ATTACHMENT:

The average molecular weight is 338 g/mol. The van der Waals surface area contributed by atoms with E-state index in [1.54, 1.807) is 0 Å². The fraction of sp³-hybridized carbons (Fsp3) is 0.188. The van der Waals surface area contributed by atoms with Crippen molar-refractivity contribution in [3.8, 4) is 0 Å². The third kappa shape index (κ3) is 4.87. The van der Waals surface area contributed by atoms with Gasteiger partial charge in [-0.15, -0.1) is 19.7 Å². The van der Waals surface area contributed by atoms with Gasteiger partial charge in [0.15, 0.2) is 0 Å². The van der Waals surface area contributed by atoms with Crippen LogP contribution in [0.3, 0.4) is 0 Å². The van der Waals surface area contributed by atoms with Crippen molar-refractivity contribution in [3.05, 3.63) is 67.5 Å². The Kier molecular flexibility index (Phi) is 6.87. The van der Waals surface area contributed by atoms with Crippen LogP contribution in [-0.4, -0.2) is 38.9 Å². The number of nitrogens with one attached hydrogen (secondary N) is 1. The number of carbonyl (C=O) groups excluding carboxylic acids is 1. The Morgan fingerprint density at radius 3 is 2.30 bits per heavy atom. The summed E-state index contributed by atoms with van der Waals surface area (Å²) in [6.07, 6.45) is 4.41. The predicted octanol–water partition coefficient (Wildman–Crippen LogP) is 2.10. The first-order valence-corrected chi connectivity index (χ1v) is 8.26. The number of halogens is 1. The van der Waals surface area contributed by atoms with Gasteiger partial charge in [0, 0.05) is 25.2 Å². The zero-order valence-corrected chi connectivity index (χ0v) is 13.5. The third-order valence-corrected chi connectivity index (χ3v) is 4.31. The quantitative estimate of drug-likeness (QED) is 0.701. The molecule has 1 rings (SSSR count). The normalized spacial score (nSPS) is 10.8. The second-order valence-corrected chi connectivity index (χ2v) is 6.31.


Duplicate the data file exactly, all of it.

The average molecular weight is 338 g/mol. The van der Waals surface area contributed by atoms with E-state index in [1.54, 1.807) is 0 Å². The fraction of sp³-hybridized carbons (Fsp3) is 0.188. The van der Waals surface area contributed by atoms with Crippen molar-refractivity contribution in [3.8, 4) is 0 Å². The third kappa shape index (κ3) is 4.87. The van der Waals surface area contributed by atoms with Gasteiger partial charge in [-0.15, -0.1) is 19.7 Å². The van der Waals surface area contributed by atoms with Gasteiger partial charge in [0.15, 0.2) is 0 Å². The van der Waals surface area contributed by atoms with Crippen LogP contribution in [0.3, 0.4) is 0 Å². The van der Waals surface area contributed by atoms with Crippen molar-refractivity contribution in [3.05, 3.63) is 67.5 Å². The Kier molecular flexibility index (Phi) is 6.87. The van der Waals surface area contributed by atoms with Crippen LogP contribution in [-0.4, -0.2) is 38.9 Å². The number of nitrogens with one attached hydrogen (secondary N) is 1. The number of carbonyl (C=O) groups excluding carboxylic acids is 1. The Morgan fingerprint density at radius 3 is 2.30 bits per heavy atom. The summed E-state index contributed by atoms with van der Waals surface area (Å²) in [6.07, 6.45) is 4.41. The predicted octanol–water partition coefficient (Wildman–Crippen LogP) is 2.10. The first-order valence-corrected chi connectivity index (χ1v) is 8.26. The number of halogens is 1. The van der Waals surface area contributed by atoms with Gasteiger partial charge in [0, 0.05) is 25.2 Å². The zero-order valence-corrected chi connectivity index (χ0v) is 13.5. The third-order valence-corrected chi connectivity index (χ3v) is 4.31. The quantitative estimate of drug-likeness (QED) is 0.701. The molecule has 1 rings (SSSR count). The normalized spacial score (nSPS) is 10.8. The second-order valence-corrected chi connectivity index (χ2v) is 6.31.